Anonymous said...

I don’t get the math.

7² - 6² ≠ 3.5²

Steamtunnel said...

@2097 you need to re-read. You are correct, 7^2-6^2 does not = 3.5^2

And 6.98^2 - 6^2 does not = 3.49^2

That is because these numbers are longer decimals that have been rounded up to the nearest 100th of a mile (or 52.8 ft). What you need to do is start with a 6 mile line and then determine what the lengths of an equalateral triange with a height of 3 is. This will get you the more precise numbers you so eagerly desire.

Brett Slocum said...


These. Good.

Piper said...

I find this information very useful. Thank you for posting.

Antariuk said...

Great article that has been part of my bookmarks for quite some time now. I am posting this comment however with a question : would you mind if I use your article in a adventure supplement (released under Creative Commons) I am working on? With recognition of your authorship of course.

Fr. Steve said...

I would break the 6 mile hex down into six 1 mile hexes. After that, I would break that down into 8 furlong hexes.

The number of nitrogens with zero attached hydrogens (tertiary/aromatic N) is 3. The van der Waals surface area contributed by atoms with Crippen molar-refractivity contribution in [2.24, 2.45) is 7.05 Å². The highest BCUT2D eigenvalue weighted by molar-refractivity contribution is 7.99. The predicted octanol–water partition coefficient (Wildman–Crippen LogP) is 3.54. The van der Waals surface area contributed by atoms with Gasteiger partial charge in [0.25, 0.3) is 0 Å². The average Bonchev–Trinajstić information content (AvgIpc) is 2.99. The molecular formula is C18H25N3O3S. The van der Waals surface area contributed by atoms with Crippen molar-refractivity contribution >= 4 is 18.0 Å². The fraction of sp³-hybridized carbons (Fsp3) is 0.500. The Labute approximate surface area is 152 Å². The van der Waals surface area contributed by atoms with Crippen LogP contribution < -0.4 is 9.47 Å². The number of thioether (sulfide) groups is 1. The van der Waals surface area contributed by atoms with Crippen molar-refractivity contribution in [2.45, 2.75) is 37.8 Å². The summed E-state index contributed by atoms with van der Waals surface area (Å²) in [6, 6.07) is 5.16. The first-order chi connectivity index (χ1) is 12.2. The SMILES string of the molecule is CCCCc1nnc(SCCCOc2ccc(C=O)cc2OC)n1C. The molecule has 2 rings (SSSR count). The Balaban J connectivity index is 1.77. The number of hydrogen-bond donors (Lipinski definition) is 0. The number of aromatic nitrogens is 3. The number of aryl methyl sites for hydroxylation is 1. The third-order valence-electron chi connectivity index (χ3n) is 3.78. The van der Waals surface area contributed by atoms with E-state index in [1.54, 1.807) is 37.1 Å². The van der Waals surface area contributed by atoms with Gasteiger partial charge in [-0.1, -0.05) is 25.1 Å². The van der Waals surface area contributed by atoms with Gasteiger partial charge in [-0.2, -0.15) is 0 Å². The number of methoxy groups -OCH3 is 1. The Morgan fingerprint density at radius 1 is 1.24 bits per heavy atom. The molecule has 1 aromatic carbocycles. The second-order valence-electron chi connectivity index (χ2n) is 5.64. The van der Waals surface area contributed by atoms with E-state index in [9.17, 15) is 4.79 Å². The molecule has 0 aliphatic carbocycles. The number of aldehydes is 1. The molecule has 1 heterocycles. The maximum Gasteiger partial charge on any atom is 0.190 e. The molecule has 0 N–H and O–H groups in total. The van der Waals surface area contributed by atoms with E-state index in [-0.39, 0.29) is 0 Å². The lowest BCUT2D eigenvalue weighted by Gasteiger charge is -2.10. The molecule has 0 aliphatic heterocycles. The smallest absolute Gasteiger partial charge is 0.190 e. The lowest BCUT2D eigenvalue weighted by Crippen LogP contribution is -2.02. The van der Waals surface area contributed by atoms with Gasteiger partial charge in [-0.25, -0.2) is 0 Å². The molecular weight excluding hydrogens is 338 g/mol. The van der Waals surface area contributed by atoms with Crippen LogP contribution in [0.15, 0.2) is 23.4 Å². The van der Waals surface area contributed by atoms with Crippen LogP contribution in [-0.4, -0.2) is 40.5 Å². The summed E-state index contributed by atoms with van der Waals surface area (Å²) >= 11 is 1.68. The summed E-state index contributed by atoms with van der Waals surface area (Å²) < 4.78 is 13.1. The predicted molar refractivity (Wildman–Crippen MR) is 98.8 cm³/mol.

On the encounter level, I would use the fathom, which is the length from one finger tip to the other if you hold your hands out (measured as 6 foot).

The basic unit of measure for land in the medieval period was the Furlong. It is 1/8th of a mile. 660 feet. 220 yards.

110 fathom hexes would make up one furlong. You could use any typical battlemat with that system.

Michael Prescott said...

Very cool, steamtunnel. I'm especially interested in the horizon calcluations. I think your recommendations might be a bit short, given the horizon calculations on the wikipedia page.

A 1,000-foot prominence (a large hill, half the size of the smallest mountain, by one definition) is visible from 38 miles away, which is roughly 6.5 6-miles hexes.

A 9,000-foot prominence (which is roughly the distance that Everest towers above its base camp), is visible from 19 hexes away!

Now, all I'm doing to get these numbers is to assume that you can see anything that can see you.

Oh, actually, I see I'm doing that wrong. According to WP, the way to tell the distance to tall objects is to add together the observer's to-the-horizon distance with that of a hypothetical, second observer, atop the thing you're trying to see.

So if you're on a 1,000-foot prominence trying to see a 9,000 foot prominence, you can see that from 6.5+19=25.5 hexes away. (Woah.)

Zombie Neighbours said...

Can you suggest a graph paper that lets you do the 12 mile super hex well?

STAR*Connect Aviation said...

I'm sold on 6 mile hexes.

I looked up distance and I get this

if we figure earth with an atmosphere then d= 1.32(sqrt(h))

d=statue miles
h= feet.

close enough anyways.

Unknown said...

I keep coming back to this post and rereading it because it is so tracking cool and makes such sense. Thanks for it.

RMcD94 said...